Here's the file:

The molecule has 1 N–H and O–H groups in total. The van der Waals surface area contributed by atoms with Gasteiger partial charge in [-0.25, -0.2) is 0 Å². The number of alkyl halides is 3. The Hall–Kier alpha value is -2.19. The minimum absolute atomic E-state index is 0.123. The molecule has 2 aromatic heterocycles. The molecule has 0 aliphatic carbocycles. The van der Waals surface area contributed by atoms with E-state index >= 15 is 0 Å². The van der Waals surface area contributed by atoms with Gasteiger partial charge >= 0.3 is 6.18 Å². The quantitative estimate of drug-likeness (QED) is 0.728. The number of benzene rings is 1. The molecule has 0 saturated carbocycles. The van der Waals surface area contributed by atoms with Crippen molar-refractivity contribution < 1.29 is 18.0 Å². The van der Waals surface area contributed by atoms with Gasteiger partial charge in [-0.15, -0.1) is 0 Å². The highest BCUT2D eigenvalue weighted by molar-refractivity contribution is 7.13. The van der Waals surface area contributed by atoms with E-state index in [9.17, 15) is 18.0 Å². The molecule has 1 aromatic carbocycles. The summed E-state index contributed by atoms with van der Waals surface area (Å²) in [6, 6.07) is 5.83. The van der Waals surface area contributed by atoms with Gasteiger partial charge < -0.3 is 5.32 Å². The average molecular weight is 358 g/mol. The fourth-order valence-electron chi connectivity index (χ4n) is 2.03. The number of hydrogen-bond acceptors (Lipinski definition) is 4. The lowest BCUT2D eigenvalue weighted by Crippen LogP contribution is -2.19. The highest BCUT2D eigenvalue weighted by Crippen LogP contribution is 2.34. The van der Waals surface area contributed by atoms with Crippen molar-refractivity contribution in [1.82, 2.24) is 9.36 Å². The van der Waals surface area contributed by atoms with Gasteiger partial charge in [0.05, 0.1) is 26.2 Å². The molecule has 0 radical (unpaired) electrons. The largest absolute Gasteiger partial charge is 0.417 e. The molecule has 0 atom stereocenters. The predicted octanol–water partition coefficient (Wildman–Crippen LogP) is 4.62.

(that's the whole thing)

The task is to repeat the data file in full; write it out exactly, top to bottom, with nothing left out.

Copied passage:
The molecule has 1 N–H and O–H groups in total. The van der Waals surface area contributed by atoms with Gasteiger partial charge in [-0.25, -0.2) is 0 Å². The number of alkyl halides is 3. The Hall–Kier alpha value is -2.19. The minimum absolute atomic E-state index is 0.123. The molecule has 2 aromatic heterocycles. The molecule has 0 aliphatic carbocycles. The van der Waals surface area contributed by atoms with E-state index >= 15 is 0 Å². The van der Waals surface area contributed by atoms with Gasteiger partial charge >= 0.3 is 6.18 Å². The quantitative estimate of drug-likeness (QED) is 0.728. The number of benzene rings is 1. The molecule has 0 saturated carbocycles. The van der Waals surface area contributed by atoms with Crippen molar-refractivity contribution < 1.29 is 18.0 Å². The van der Waals surface area contributed by atoms with Gasteiger partial charge in [-0.15, -0.1) is 0 Å². The highest BCUT2D eigenvalue weighted by molar-refractivity contribution is 7.13. The van der Waals surface area contributed by atoms with E-state index in [9.17, 15) is 18.0 Å². The molecule has 1 aromatic carbocycles. The summed E-state index contributed by atoms with van der Waals surface area (Å²) in [6, 6.07) is 5.83. The van der Waals surface area contributed by atoms with Gasteiger partial charge < -0.3 is 5.32 Å². The average molecular weight is 358 g/mol. The fourth-order valence-electron chi connectivity index (χ4n) is 2.03. The number of hydrogen-bond acceptors (Lipinski definition) is 4. The lowest BCUT2D eigenvalue weighted by Crippen LogP contribution is -2.19. The highest BCUT2D eigenvalue weighted by Crippen LogP contribution is 2.34. The van der Waals surface area contributed by atoms with Crippen molar-refractivity contribution in [1.82, 2.24) is 9.36 Å². The van der Waals surface area contributed by atoms with Gasteiger partial charge in [0.05, 0.1) is 26.2 Å². The molecule has 0 radical (unpaired) electrons. The largest absolute Gasteiger partial charge is 0.417 e. The molecule has 0 atom stereocenters. The predicted octanol–water partition coefficient (Wildman–Crippen LogP) is 4.62.